And while I don’t think there is any sure way to ward off toddler or childhood pickiness (dread!), this is probably as good as it gets. Rather than spend the first year of life eating bland mush or “kid food” (gasp!), babies learn how to eat and enjoy real food—food with different textures, spices, and fresh herbs, food with green stuff in it and sauce all over it. Even spicy food is fair game! There are no pressure or coercion tactics, or “here comes the little airplane flying into mouth” games, either. Baby decides how much and how quickly he eats. Mealtime is introduced as a joyful, social, shared and nourishing adventure, just as it should be.

What’s more, babies who are introduced to solids using a baby-led approach may have better hunger/satiety cues, and be less likely to be overweight as toddlers. Check out this study!

And finally, I find that this approach makes me so much more conscious not only of what I feed my baby, but also what I feed myself. By reading labels carefully, avoiding added salt and preservatives, and cooking simple food from scratch (which is what baby-led weaning forces you to do), you may find that you adopt a cleaner, better diet for your whole family!

What about choking?

This is probably the number one concern of parents considering the baby-led weaning approach. Many baby-led weaning advocates say that the approach makes choking no more likely than with spoon-feeding, and might actually make it less likely because babies learn to chew properly—right from the start—and are in control of how and how much food enters their mouth.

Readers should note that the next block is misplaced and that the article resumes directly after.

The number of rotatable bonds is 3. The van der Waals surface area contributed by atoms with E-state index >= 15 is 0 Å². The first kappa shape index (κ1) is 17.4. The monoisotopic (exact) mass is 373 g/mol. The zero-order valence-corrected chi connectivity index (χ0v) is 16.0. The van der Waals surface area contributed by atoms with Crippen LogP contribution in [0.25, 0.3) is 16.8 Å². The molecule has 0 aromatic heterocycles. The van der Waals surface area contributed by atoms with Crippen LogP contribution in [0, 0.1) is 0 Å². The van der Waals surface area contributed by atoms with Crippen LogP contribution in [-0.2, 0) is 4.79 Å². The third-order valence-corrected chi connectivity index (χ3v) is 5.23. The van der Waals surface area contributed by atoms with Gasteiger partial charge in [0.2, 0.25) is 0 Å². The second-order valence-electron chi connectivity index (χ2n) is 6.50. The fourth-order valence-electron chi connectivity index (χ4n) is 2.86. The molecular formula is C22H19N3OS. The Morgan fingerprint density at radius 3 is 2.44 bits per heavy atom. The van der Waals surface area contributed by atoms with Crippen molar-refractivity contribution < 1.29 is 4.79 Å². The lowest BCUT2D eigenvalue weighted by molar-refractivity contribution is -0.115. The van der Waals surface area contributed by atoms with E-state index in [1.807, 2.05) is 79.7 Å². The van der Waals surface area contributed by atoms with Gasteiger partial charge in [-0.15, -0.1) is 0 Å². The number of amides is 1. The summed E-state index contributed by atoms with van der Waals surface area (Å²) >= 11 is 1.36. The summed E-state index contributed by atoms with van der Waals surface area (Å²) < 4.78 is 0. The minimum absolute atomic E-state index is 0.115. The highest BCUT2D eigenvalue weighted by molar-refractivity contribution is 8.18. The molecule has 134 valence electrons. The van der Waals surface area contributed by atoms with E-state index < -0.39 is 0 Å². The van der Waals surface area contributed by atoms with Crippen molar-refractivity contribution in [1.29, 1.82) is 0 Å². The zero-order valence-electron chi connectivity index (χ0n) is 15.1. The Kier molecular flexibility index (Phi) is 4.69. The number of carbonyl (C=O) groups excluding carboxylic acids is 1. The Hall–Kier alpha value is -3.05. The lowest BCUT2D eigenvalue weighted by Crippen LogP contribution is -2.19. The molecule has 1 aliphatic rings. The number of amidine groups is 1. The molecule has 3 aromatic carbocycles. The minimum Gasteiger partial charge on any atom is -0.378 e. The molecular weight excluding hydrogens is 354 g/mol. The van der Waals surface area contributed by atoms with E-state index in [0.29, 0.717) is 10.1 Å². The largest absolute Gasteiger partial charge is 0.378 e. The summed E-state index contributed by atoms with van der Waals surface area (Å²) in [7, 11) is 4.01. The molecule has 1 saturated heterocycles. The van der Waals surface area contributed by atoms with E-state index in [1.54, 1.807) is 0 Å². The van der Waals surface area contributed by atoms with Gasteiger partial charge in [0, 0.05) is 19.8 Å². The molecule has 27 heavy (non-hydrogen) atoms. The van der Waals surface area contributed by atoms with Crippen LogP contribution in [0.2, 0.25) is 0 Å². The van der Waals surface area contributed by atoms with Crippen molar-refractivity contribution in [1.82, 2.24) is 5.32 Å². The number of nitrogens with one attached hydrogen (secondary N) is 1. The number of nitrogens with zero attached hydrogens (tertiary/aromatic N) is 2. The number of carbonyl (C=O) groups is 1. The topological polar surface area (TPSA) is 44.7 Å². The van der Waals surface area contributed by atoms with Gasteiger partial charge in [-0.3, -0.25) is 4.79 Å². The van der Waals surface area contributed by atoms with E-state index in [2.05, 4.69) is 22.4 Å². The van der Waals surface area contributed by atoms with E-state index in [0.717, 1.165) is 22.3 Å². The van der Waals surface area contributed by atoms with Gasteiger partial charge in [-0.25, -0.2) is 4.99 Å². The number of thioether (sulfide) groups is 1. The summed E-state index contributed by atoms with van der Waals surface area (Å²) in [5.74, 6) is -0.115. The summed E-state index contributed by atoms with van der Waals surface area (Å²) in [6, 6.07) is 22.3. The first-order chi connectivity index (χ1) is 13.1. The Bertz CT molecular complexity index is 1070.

Of course, choking is always a risk no matter how you feed your baby, and the best way to protect against it is (1) supervise your baby while he eats, (2) cut food to safe and manageable sizes, and (3) avoid foods like raw apple and carrots, whole nuts, grapes popcorn and hot dogs. It’s not a bad idea to take a baby first aid course too. I did it when my first child was six months old, which equipped me to dislodge a metal hair barrette from her throat at 18 months old.

Can I do a combo of spoon-feeding and baby-led weaning?

Diehard baby-led weaners would say no, but I say: do whatever feels right! With my first baby, I did a mixture of both, particularly in the beginning and where I wanted to share some food that didn’t lend itself well to self-feeding (e.g. soup or yogurt). My second could probably eat yogurt with his palm (he is THAT hungry and excited about food), and has been able to manage a spoon since he was six months old, so he can feed himself even the mushiest of foods. And with both kids, I almost always spoon-fed when out and about, because I just could not face public-washroom-cleanups. Ugh. My own view is that baby-led weaning is more of a lifestyle than a hard and fast set of rules. It’s ok to adopt the parts that you like and that work for you and your baby, and to leave aside the parts that don’t. The key is to introduce a large variety of healthy food in a fun, social and low-pressure way. The rest is up to you. Have fun!

Looking for more?

Feel free to post any questions, concerns, helpful links etc. in the comments below.

You can also enter here to win a baby-led weaning library (Baby-Led Weaning and The Baby-Led Weaning Cookbook).

**And remember, I’m a mom not a doc and this is not a substitute for medical advice; always consult with your child’s doctor to get specific advice or guidance.


I am Sarah - lawyer, wife, mama, and semi-professional shower-singer. And this is the story of how I feed my hungry family.